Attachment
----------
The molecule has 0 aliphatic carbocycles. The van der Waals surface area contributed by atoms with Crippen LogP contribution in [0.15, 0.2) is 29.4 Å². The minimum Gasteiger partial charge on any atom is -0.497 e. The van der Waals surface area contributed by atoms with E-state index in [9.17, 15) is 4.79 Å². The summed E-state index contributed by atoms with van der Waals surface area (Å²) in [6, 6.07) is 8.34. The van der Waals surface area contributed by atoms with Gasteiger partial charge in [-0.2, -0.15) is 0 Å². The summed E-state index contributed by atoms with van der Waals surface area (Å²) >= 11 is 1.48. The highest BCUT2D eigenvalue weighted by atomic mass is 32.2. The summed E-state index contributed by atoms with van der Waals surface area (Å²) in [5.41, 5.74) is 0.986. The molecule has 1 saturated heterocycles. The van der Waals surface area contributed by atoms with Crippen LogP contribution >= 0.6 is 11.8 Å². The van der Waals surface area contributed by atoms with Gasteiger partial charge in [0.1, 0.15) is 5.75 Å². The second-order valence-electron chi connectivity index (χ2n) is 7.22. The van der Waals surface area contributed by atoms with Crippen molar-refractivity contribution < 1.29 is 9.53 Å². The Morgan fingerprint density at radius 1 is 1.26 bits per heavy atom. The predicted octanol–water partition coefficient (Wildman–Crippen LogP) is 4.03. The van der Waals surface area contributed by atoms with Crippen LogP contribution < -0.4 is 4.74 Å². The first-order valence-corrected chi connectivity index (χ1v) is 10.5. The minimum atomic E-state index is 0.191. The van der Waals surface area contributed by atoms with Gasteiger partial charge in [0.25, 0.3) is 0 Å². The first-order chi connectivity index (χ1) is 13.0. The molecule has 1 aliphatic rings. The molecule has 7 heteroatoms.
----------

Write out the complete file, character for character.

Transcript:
The molecule has 0 aliphatic carbocycles. The van der Waals surface area contributed by atoms with Crippen LogP contribution in [0.15, 0.2) is 29.4 Å². The minimum Gasteiger partial charge on any atom is -0.497 e. The van der Waals surface area contributed by atoms with E-state index in [9.17, 15) is 4.79 Å². The summed E-state index contributed by atoms with van der Waals surface area (Å²) in [6, 6.07) is 8.34. The van der Waals surface area contributed by atoms with Gasteiger partial charge in [-0.2, -0.15) is 0 Å². The summed E-state index contributed by atoms with van der Waals surface area (Å²) >= 11 is 1.48. The highest BCUT2D eigenvalue weighted by atomic mass is 32.2. The summed E-state index contributed by atoms with van der Waals surface area (Å²) in [5.41, 5.74) is 0.986. The molecule has 1 saturated heterocycles. The van der Waals surface area contributed by atoms with Crippen LogP contribution >= 0.6 is 11.8 Å². The van der Waals surface area contributed by atoms with Gasteiger partial charge in [0.1, 0.15) is 5.75 Å². The second-order valence-electron chi connectivity index (χ2n) is 7.22. The van der Waals surface area contributed by atoms with Crippen molar-refractivity contribution < 1.29 is 9.53 Å². The Morgan fingerprint density at radius 1 is 1.26 bits per heavy atom. The predicted octanol–water partition coefficient (Wildman–Crippen LogP) is 4.03. The van der Waals surface area contributed by atoms with Crippen LogP contribution < -0.4 is 4.74 Å². The first-order valence-corrected chi connectivity index (χ1v) is 10.5. The minimum atomic E-state index is 0.191. The van der Waals surface area contributed by atoms with Gasteiger partial charge in [0.25, 0.3) is 0 Å². The first-order chi connectivity index (χ1) is 13.0. The molecule has 1 aliphatic rings. The molecule has 7 heteroatoms.